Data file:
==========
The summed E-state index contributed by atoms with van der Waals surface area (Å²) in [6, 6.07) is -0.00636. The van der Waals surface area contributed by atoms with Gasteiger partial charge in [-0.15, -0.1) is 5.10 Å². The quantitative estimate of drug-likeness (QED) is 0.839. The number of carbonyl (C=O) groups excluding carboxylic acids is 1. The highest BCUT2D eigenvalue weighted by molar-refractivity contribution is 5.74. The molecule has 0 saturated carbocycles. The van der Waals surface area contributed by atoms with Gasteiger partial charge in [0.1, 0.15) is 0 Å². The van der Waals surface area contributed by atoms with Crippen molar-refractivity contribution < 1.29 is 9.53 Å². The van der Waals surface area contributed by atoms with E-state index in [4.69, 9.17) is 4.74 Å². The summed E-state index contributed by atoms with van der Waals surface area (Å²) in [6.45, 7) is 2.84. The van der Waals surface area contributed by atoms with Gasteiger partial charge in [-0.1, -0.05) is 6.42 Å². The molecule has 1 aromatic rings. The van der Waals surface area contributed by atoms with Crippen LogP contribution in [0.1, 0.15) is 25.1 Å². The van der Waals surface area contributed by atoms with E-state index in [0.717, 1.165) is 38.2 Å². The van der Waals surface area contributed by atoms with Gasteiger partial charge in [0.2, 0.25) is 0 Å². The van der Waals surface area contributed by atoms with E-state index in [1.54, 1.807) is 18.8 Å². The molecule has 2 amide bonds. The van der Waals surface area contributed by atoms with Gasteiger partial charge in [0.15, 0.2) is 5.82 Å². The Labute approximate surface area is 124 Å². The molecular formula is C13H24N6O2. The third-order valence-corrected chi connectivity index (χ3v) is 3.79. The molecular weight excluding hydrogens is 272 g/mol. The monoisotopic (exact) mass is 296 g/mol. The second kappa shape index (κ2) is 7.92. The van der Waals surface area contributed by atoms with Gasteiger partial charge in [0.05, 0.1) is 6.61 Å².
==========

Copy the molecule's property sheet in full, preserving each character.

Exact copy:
The summed E-state index contributed by atoms with van der Waals surface area (Å²) in [6, 6.07) is -0.00636. The van der Waals surface area contributed by atoms with Gasteiger partial charge in [-0.15, -0.1) is 5.10 Å². The quantitative estimate of drug-likeness (QED) is 0.839. The number of carbonyl (C=O) groups excluding carboxylic acids is 1. The highest BCUT2D eigenvalue weighted by molar-refractivity contribution is 5.74. The molecule has 0 saturated carbocycles. The van der Waals surface area contributed by atoms with Gasteiger partial charge in [0.1, 0.15) is 0 Å². The van der Waals surface area contributed by atoms with Crippen molar-refractivity contribution < 1.29 is 9.53 Å². The van der Waals surface area contributed by atoms with E-state index in [4.69, 9.17) is 4.74 Å². The summed E-state index contributed by atoms with van der Waals surface area (Å²) in [6.45, 7) is 2.84. The van der Waals surface area contributed by atoms with Gasteiger partial charge in [-0.1, -0.05) is 6.42 Å². The molecule has 1 aromatic rings. The van der Waals surface area contributed by atoms with Crippen LogP contribution in [0.1, 0.15) is 25.1 Å². The van der Waals surface area contributed by atoms with E-state index in [0.717, 1.165) is 38.2 Å². The van der Waals surface area contributed by atoms with Gasteiger partial charge in [0.2, 0.25) is 0 Å². The van der Waals surface area contributed by atoms with E-state index in [1.54, 1.807) is 18.8 Å². The molecule has 2 amide bonds. The van der Waals surface area contributed by atoms with Gasteiger partial charge in [0.15, 0.2) is 5.82 Å². The Labute approximate surface area is 124 Å². The molecular formula is C13H24N6O2. The third-order valence-corrected chi connectivity index (χ3v) is 3.79. The molecular weight excluding hydrogens is 272 g/mol. The monoisotopic (exact) mass is 296 g/mol. The second kappa shape index (κ2) is 7.92. The van der Waals surface area contributed by atoms with Gasteiger partial charge in [0.05, 0.1) is 6.61 Å².